Gnotobiotic Atlantic cod larvae ( Gadus morhua L.) as a tool to study host-microbe interactions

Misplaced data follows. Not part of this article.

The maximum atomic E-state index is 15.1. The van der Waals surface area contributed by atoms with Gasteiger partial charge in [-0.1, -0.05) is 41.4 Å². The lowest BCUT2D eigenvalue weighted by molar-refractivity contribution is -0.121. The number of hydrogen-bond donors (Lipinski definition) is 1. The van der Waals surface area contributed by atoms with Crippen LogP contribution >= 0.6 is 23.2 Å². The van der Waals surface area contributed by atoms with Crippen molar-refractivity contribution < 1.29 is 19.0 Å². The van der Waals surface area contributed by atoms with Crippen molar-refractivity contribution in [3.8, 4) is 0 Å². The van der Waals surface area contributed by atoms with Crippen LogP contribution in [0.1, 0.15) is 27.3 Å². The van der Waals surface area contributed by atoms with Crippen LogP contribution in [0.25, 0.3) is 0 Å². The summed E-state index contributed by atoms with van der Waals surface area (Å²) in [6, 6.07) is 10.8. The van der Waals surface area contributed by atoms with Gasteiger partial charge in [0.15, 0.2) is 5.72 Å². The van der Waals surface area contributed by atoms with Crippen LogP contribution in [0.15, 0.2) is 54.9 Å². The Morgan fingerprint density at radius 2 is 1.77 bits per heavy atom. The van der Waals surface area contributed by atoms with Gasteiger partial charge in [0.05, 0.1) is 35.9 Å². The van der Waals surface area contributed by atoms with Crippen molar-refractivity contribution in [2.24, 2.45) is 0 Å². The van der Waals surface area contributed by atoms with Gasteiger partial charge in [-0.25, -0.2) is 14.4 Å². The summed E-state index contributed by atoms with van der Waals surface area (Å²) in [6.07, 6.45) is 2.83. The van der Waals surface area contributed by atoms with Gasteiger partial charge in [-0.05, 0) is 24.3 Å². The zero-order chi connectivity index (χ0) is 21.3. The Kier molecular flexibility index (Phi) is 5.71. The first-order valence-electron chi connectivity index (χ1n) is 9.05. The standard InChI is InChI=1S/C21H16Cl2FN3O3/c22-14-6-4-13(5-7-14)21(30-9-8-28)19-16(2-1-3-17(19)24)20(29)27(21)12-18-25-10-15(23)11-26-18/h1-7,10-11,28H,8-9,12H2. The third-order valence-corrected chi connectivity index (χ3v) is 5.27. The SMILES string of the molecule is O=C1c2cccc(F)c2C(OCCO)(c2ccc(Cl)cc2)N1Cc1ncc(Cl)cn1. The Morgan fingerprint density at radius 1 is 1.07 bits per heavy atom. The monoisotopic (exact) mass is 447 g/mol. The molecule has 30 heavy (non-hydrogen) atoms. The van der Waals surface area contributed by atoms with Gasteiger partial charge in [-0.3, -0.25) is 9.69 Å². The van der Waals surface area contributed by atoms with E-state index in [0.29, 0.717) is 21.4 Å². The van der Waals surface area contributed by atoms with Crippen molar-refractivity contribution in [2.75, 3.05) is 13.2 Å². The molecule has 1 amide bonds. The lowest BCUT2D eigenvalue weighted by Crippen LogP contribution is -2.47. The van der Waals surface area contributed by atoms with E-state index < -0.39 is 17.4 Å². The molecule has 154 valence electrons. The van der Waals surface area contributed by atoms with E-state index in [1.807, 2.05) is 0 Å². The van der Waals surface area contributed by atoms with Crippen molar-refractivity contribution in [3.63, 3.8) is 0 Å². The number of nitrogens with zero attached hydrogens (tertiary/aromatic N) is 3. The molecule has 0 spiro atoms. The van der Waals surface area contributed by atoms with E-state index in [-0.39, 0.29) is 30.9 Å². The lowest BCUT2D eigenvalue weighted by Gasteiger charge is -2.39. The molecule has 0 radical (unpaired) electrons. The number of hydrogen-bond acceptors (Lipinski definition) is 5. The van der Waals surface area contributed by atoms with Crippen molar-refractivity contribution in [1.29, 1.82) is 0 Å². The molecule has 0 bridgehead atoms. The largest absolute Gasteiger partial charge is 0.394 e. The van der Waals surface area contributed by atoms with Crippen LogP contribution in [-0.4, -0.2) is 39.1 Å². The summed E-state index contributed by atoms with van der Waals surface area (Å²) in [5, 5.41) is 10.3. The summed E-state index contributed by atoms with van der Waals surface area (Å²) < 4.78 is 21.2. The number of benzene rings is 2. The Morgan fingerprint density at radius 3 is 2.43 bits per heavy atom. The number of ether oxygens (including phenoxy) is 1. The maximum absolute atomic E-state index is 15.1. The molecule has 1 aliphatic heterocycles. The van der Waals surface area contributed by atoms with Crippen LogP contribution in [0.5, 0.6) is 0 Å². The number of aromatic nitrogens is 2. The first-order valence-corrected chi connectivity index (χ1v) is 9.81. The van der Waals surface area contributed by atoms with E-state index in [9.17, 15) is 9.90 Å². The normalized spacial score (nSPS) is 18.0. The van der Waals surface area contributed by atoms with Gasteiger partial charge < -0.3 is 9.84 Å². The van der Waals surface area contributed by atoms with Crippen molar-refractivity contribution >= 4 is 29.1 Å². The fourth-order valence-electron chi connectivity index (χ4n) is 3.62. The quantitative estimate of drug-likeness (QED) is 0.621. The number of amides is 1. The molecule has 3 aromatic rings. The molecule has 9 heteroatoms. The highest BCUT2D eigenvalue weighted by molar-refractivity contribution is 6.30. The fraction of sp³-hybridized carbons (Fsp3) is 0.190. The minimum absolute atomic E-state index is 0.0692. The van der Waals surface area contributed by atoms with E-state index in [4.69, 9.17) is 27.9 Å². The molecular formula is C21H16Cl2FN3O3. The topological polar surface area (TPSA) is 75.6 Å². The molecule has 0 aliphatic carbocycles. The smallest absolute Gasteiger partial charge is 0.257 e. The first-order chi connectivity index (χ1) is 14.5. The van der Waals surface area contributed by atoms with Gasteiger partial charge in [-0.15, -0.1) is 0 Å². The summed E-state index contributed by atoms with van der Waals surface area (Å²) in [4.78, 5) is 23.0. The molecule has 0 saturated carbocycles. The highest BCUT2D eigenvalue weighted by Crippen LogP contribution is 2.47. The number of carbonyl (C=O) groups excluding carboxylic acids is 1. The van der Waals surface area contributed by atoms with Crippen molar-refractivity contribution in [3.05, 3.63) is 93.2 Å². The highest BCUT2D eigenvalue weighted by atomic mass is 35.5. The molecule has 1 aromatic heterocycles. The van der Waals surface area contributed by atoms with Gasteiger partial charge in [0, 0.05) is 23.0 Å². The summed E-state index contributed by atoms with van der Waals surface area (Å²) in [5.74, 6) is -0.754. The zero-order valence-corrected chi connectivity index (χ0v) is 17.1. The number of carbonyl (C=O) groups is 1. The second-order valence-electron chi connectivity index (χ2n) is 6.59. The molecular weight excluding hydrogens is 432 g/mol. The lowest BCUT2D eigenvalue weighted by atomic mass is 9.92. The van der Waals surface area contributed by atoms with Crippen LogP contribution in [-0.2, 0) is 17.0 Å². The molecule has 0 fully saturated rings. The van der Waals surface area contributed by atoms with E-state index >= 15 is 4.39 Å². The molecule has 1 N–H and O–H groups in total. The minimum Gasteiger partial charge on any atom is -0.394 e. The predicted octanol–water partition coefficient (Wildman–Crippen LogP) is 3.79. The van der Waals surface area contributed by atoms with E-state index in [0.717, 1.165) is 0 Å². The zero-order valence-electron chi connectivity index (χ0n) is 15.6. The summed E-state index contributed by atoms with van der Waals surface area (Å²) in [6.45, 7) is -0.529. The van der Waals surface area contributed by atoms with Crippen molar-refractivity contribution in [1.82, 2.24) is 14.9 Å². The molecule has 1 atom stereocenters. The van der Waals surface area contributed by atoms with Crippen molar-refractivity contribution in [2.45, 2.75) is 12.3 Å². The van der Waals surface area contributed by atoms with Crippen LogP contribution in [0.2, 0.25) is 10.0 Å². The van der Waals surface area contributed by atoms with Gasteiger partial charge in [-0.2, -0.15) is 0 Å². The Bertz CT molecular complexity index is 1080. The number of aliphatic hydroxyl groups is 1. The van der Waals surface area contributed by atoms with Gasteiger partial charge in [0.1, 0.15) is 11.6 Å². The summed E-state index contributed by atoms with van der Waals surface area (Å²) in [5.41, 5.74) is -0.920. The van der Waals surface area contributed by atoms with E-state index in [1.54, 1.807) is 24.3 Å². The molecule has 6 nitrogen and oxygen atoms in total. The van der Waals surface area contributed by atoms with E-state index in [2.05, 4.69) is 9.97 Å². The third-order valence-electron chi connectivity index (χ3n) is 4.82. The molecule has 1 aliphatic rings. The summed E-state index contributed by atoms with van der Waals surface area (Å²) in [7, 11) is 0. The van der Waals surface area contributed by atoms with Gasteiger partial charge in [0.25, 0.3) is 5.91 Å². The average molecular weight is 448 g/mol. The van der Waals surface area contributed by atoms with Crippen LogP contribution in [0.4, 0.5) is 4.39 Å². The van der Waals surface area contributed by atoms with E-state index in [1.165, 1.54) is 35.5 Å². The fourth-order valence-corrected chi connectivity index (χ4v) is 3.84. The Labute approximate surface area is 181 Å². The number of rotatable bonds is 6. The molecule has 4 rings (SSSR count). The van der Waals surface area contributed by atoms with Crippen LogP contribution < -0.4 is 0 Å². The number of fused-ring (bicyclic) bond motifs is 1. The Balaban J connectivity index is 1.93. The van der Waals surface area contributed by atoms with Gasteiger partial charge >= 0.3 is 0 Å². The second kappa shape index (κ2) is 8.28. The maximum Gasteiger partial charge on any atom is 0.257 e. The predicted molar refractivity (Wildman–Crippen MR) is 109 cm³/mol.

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Atlantic cod (Gadus morhua L.) larvae hatch at an early developmental stage, and poor growth, high mortality and low reproducibility in juvenile production is considered the main bottleneck of cod farming. This high mortality has been attributed to opportunistic bacteria in the rearing water. In order to improve the survival and growth of cod larvae we need a better understanding of the interactions that take place between larvae and bacteria, however these interactions are incredibly complex. To study host-microflora interactions this inherent complexity needs to be reduced, this can be achieved by the use of gnotobiotic systems. Gnotobiotic (“gnotos”=known) systems are either free of, or contain only known bacteria. We have developed a protocol for bacteria-free cod larvae, which is based on surface disinfection of cod eggs with glutaraldehyde, and subsequent hatching in sterile seawater containing rifampicin and ampicillin. This protocol is highly reproducible and has no adverse effects on the hatchability of cod eggs. After hatching no additional antibiotics are used, which facilitates gnotobiotic studies with bacterial strains that are not resistant to antibiotics. To identify genes whose expression is altered by the presence of bacteria (host-response genes) two different approaches was chosen, Suppression Subtractive Hybridization PCR (SSH-PCR) as an unbiased, and Quantitative PCR of selected genes as a biased approach. While some putative host-response genes were identified from the subtracted libraries, over 50% of the transcripts could not be identified through Blastn/Blastx searches. In addition, when we tried to verify the results by qPCR on larvae from a second experiment, the expression levels varied significantly between larvae from replicate conventional (with undefined microflora) rearing bottles, reflecting a large difference in microbial composition. Expression analysis of host-response genes selected based on findings in zebrafish also identified putative host-response genes. However, the conventional replicates analyzed were the same as for the SSH-PCR part, and also for these genes the expression varied between the two “replicates”. As the differences in the microbial content of conventional rearing bottles most likely caused the large differences in gene-expression, mono -and poly-gnotobiotic conditions were used to attempt to clarify the effect bacteria have on expression of host-response genes. Consequently, in 2 different experiments (1 short-term without feeding and 1 longterm with feeding) the effects of various gnotobiotic conditions on the expression of genes involved in immunological, nutritional and morphological aspects were investigated. In the short-term experiment, microbial specificity of 4 host-response genes was observed both with respect to the composition and the activity (i.e. dead or alive) of the bacteria present. Live bacteria generally resulted in higher transcript levels of all the genes investigated, indicating that these host-responses are partly dependent on microbial activity, and not just due to interactions with bacteria as particles. When comparing live and dead gnotobiotic conditions containing the same microbes, survival of cod larvae was higher in the conditions with dead bacteria In the long-term experiment, the effects of live vs. dead probiotic candidate Microbacterium ND 2-7 on the expression of 15 genes was investigated. No difference with regards to survival of the larvae was observed, and expression levels were similar for ¾ of the genes investigated. However, for larvae exposed to live Microbacterium, expression of 4 genes involved in cell growth/differentiation and nutrient uptake were slightly, but statistically significantly up-regulated. This may suggest that live Microbacterium promote growth and digestive capacity of the cod larvae through processes other than simple particle recognition.